Keepers of the Hippocratic Oath Mural
There's a new mural in town! On June 2, 2017, "Keepers of the Hippocratic Oath" honoring three of Gadsden County's most prominent African-American doctors in the last 100 years was unveiled on the side of a Gadsden County office building on South Adams street.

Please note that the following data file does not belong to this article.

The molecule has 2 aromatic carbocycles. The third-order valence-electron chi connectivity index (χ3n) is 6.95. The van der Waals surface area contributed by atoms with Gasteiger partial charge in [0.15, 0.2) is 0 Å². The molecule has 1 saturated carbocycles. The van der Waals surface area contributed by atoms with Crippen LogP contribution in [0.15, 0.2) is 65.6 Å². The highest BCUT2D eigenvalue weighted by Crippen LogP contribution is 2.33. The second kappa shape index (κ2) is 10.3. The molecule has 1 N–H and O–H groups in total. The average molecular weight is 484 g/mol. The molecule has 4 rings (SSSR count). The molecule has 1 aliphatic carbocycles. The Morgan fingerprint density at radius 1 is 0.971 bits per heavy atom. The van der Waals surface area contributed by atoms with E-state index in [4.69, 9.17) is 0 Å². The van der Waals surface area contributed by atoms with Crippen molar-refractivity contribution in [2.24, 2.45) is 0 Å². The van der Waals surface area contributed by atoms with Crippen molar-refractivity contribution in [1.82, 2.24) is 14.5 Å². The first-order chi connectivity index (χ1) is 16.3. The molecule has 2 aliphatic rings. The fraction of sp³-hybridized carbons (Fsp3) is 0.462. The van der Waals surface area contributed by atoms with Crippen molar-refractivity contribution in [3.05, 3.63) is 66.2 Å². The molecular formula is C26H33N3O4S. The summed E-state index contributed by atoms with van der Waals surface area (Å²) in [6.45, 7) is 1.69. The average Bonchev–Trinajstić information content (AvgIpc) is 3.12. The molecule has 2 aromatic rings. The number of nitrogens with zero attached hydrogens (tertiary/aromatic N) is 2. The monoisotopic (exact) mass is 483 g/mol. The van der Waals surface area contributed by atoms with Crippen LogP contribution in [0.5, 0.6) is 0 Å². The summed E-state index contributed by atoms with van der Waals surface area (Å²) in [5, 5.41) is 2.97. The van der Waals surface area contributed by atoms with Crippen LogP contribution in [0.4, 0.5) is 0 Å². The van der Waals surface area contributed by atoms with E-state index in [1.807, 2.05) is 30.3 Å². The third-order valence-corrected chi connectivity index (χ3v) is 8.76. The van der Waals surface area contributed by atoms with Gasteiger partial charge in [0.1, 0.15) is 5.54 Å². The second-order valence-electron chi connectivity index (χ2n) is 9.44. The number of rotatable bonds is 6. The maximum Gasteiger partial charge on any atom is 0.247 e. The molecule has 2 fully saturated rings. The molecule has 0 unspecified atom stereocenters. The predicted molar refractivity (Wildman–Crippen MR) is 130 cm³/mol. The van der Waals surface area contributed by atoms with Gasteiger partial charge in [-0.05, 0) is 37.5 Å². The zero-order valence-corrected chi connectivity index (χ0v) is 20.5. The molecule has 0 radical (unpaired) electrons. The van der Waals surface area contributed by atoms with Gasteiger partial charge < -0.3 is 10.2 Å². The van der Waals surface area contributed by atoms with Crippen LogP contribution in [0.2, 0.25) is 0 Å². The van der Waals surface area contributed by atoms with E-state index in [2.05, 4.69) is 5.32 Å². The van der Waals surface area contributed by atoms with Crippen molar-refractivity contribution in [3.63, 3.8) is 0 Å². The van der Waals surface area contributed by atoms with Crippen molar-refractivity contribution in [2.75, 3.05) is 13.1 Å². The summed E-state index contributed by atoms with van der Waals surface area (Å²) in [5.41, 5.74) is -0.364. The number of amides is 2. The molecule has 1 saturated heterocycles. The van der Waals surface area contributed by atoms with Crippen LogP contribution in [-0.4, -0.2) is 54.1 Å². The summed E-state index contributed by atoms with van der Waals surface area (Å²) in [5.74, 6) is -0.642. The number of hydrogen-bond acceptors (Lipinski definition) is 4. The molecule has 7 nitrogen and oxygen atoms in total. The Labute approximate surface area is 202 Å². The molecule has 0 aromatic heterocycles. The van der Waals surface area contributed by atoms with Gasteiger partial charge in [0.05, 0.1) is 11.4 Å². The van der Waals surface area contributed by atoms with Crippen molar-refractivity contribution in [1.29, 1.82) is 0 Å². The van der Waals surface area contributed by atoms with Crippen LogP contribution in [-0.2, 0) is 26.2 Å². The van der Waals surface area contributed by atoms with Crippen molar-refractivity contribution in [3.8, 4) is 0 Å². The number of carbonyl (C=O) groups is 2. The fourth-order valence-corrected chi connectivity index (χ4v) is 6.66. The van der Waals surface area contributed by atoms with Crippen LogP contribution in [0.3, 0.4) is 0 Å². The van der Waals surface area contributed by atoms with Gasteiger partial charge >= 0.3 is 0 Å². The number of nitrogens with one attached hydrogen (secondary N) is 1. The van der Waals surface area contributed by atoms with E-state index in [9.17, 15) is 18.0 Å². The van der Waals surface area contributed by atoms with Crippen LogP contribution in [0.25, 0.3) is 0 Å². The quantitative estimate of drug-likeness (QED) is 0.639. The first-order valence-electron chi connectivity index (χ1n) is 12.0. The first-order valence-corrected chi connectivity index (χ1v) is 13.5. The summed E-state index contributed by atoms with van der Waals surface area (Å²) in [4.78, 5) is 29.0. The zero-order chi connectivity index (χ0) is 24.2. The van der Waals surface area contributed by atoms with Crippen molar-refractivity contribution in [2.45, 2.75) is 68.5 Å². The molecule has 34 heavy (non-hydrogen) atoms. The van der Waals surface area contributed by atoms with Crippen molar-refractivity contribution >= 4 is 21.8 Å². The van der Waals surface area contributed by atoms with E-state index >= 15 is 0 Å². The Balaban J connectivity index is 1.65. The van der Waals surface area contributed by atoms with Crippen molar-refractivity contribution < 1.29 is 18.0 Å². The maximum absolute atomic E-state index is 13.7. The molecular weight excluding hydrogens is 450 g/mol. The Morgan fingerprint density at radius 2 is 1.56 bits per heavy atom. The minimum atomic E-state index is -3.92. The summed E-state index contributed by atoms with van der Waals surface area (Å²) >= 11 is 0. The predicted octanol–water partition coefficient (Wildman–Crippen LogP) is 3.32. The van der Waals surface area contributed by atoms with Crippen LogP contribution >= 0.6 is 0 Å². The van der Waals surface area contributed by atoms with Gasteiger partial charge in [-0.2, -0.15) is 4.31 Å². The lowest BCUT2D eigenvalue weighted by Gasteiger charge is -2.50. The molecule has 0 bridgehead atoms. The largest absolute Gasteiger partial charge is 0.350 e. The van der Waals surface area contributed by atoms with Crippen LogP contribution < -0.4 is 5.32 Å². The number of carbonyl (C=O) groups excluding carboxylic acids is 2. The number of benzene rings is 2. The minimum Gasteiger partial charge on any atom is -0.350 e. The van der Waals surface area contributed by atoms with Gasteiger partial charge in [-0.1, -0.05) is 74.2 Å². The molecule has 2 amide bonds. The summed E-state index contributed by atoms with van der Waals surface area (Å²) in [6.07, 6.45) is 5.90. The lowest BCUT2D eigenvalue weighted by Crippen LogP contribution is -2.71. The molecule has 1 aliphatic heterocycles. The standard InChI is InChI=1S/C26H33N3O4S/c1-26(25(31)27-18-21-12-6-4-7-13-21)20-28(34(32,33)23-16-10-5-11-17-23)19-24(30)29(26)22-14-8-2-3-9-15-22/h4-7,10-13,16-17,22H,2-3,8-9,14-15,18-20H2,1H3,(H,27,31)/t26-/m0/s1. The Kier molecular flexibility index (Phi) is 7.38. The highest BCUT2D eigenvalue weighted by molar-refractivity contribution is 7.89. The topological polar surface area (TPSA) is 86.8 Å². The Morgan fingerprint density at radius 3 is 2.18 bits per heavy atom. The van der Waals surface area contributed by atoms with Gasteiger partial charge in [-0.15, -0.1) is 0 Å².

On the left is Dr. William S. Stevens, Quincy's first African-American doctor and druggist (1906) who built the first hospital serving the black population of the city. He also served as superintendent of Quincy city schools and a high school was named in his honor. In the center is Dr. Jessie Furlow,a pillar of the Gadsden County community who spent years treating indigent patients, sometimes at little or no cost. Patients who didn't have money would pay her in fish or chicken or yard work. Considered by many an "angel" she cared for others even when she herself was quite ill. A Medical Center in Quincy is named for her. On the right is Dr. LaSalle Laffal, surgeon, oncologist and medical educator, who grew up in Quincy, graduated from high school at age 15, and earned a medical degree from Howard University in 1952. Leffall was the first black president of both the American Cancer Society (1978) and the American College of Surgeons (1995). He is currently the Charles R. Drew Professor of Surgery at Howard University College of Medicine. The mural was designed and painted by Charlie Johnston, who painted the 100 ft tall peanut silos in Colquitt, GA, the largest mural in the United States (27,000 sq. ft.).